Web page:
If we cannot expect fairness from our Prime Minister-in-waiting, what can we expect from him? Unfortunately, the answer to that is: more underhand behaviour. Members noted that the Treasury papers came out on 30 March when Parliament was in recess and the Chancellor was in Afghanistan. That chain of events might not have been quite as extreme as another example of a good day to bury bad news, but that clumsy cover-up is symptomatic of the manipulative relationship that the prospective Prime Minister has with Parliament and with pensioners.

Fairness and openness have been dismissed as qualities that we can expect from the Chancellor if he succeeds to higher office. He maintained today—as he has done since 1997—that the removal of tax credit from pensions has boosted investment and performance. The suggestion that taking money away from pension funds was somehow going to boost investment has been commented on by many Opposition Members. Many colleagues have referred to the figures, but it is worth giving the precise figures. When Labour came to power in 1997, business investment was 11 per cent. of GDP. Now, according to the 2006 figures from the Office for National Statistics, it is 9.1 per cent. That shoots that particular fox.

The other fox that has been set running—I do not suggest that it was done on any organised basis, as I am sure that many Labour Members have been sitting up half the night reading thick tomes on the subject of pensions—is the idea that the Conservatives were cutting that tax relief anyway and would have abolished it themselves. However, we have heard the most compelling evidence today from the former Chancellor, my right hon. and learned Friend the Member for Rushcliffe (Mr. Clarke), and from the former Financial Secretary, my right hon. Friend the Member for Charnwood (Mr. Dorrell), that Ministers in that Conservative Government considered the issues, listened to the representations from Treasury officials and others and concluded that it would damage pension funds and the economy, and that it would hurt those with least. The members of that Conservative Government decided not to abolish that 20 per cent, advance corporation tax or dividend tax relief—whatever it is called. That shoots the Chancellor’s other fox.

We are debating the Chancellor’s handling of occupational pensions. Let us look at what has happened to occupational pensions on the Chancellor’s watch, because that would seem the most obvious thing to do, rather than only obsessing about the tax grab. The truth is that more than 60,000 occupational pension schemes have wound up or begun the process of winding up since Labour took office in 1997. Labour Members have suggested—in the peculiar Brownite way of picking dates that do not sound very natural—that the schemes were all collapsing anyway, but five sixths of the final salary schemes that have closed have done so since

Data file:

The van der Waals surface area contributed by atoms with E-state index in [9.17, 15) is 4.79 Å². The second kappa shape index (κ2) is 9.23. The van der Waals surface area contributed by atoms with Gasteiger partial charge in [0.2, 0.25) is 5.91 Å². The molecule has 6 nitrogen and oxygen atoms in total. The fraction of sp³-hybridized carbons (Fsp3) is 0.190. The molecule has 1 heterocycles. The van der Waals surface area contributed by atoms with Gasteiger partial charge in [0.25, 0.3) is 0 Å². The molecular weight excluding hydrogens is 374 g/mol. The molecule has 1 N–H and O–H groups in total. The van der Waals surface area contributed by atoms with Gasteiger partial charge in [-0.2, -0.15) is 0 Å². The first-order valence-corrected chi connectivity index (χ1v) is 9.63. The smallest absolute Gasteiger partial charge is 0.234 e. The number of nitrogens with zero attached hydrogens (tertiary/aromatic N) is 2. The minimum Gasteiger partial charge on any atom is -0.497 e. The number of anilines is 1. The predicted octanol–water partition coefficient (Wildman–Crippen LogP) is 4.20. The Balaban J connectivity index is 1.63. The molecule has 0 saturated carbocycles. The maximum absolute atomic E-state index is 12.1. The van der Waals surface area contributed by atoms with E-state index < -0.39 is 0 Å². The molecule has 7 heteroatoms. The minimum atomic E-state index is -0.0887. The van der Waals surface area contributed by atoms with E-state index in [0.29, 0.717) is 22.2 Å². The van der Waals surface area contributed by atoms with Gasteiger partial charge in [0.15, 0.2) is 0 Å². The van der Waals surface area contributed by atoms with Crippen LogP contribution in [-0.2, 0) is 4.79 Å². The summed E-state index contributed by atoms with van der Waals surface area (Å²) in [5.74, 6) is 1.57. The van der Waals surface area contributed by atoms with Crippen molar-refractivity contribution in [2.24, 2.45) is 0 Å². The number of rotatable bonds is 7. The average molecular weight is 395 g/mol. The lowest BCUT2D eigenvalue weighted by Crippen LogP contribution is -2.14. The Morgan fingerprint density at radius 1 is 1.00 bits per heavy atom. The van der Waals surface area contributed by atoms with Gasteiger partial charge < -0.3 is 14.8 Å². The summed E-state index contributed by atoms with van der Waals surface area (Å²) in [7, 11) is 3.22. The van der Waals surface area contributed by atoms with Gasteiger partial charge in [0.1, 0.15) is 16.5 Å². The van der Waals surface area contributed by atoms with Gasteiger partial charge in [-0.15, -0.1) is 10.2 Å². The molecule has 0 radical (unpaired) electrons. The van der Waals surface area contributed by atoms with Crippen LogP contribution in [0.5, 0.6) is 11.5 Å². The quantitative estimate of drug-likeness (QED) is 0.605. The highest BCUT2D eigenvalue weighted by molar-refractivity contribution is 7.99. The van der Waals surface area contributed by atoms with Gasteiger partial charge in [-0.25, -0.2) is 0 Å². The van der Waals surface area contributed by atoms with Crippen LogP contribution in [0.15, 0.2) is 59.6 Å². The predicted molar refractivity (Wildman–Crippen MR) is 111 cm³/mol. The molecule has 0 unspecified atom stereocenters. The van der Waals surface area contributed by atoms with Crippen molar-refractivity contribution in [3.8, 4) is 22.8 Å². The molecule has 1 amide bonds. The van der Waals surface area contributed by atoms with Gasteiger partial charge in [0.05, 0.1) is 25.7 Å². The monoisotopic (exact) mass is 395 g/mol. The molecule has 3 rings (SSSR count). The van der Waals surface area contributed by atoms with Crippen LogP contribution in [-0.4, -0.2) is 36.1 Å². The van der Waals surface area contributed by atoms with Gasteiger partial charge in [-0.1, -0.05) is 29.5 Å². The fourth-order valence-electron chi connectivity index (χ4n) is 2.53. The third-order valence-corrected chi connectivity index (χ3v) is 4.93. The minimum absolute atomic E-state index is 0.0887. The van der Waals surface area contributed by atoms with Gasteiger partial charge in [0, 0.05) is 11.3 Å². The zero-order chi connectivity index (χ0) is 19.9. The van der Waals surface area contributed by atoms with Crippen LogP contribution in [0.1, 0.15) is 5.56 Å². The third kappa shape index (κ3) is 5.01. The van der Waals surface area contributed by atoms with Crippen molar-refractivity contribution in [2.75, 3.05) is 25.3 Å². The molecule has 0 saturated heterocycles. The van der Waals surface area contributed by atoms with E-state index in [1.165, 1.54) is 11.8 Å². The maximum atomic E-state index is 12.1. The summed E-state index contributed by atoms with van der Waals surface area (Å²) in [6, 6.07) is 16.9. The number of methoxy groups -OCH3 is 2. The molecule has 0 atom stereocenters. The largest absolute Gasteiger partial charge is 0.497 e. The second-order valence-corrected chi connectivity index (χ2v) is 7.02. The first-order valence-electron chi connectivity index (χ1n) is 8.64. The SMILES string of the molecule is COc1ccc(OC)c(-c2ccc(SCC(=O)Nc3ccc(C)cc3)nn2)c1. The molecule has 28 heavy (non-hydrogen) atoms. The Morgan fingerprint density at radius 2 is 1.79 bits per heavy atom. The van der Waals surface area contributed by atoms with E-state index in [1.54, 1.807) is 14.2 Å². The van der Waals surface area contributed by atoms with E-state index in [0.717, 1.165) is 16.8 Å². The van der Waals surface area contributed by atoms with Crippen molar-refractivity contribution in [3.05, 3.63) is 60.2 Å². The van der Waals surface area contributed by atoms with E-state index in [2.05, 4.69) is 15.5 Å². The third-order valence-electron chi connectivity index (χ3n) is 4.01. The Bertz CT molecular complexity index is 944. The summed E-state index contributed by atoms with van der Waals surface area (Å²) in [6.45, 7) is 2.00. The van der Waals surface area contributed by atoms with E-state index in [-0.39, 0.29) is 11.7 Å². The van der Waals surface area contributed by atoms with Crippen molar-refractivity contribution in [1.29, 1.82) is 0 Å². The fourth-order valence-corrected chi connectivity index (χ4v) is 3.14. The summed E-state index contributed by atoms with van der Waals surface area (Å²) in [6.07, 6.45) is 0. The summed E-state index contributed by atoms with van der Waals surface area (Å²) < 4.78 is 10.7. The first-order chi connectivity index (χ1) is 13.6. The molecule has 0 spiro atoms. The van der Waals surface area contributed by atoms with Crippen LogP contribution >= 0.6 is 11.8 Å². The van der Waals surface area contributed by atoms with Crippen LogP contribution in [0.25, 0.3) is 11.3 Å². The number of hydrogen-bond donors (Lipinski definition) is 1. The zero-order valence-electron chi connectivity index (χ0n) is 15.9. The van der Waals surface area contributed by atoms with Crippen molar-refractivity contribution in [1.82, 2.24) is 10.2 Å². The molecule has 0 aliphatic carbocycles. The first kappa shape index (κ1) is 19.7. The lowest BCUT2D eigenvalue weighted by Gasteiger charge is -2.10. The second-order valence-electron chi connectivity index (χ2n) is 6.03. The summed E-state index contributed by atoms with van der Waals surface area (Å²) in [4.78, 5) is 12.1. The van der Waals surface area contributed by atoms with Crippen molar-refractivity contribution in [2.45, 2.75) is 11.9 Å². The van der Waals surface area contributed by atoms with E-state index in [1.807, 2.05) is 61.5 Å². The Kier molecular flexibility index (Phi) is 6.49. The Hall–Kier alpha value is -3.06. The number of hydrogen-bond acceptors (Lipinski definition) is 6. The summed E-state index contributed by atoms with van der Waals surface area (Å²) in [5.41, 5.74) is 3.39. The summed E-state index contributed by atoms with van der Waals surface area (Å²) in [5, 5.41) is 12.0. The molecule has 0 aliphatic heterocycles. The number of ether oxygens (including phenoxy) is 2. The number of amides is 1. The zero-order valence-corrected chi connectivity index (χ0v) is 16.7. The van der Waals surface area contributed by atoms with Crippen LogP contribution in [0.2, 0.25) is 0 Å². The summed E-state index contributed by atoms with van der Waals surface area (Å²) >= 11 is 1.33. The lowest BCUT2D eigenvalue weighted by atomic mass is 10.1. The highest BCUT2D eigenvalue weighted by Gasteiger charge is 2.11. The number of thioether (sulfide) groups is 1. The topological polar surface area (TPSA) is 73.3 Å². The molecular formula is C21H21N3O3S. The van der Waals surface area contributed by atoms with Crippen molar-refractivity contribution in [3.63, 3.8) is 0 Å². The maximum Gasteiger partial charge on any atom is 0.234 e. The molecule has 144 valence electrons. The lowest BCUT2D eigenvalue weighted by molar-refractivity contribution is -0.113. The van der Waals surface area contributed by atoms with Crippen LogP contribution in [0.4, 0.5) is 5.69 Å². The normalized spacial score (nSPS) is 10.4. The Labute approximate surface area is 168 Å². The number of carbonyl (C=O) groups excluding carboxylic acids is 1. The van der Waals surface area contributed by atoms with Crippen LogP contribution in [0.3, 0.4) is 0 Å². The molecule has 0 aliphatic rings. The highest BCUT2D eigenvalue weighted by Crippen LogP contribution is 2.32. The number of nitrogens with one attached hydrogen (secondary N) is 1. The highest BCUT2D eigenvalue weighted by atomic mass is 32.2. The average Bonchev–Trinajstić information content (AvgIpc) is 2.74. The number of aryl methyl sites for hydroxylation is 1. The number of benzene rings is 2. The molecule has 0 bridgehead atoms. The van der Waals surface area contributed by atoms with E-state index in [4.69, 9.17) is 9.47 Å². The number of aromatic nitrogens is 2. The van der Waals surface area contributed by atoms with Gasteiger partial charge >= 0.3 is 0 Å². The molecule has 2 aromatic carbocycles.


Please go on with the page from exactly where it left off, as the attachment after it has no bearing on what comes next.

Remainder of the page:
17 Apr 2007 : Column 252
2000. The idea that they were collapsing under the last Conservative Government is entirely false: it has happened on the Chancellor’s watch. The pension schemes have collapsed, they have closed to new members. As my hon. Friend the Member for Putney (Justine Greening) so powerfully set out earlier, we have seen the opportunity of a secure old age through their pensions, hope for the future and confidence in those who govern them removed from young people.

Hugh Bayley: What is the hon. Gentleman’s policy for reviving the fortunes of occupational pension schemes?

Mr. Stuart: If the hon. Gentleman had spent more time in his place during the debate, he would not keep repeating points that have already been made. The policies of Her Majesty’s Opposition will be made clear before the next election. So many schemes have closed. The destruction has happened, and that may mean that when the next Conservative Government comes in 2009 or 2010 we may have to find alternative ways of promoting saving and encouraging the young people who have lost so much confidence and can see no positive future. However, it is above my pay grade to say exactly what we will do.

When we consider the record of this Chancellor and Government on occupational pensions, we see that 12.7 million UK workers, or 45 per cent., have no pension provision—a rise of 5 per cent. since 1997 or 2.1 million more people. More thoughtful Labour Members will find that a sobering thought. At a time when the economy has broadly done quite well—if not as well as the Chancellor likes to make out—and this country has grown richer and had a period of stability, thanks to the foundations laid by the last Conservative Government —[ Interruption. ] Ministers may scoff, but when they rest their heads on their pillows tonight, they cannot be proud of the fact that in that time—which has not been an economic disaster—2.1 million more people do not have occupational pensions. Far from growing, under this Chancellor private pension provision has suffered an underlying decline.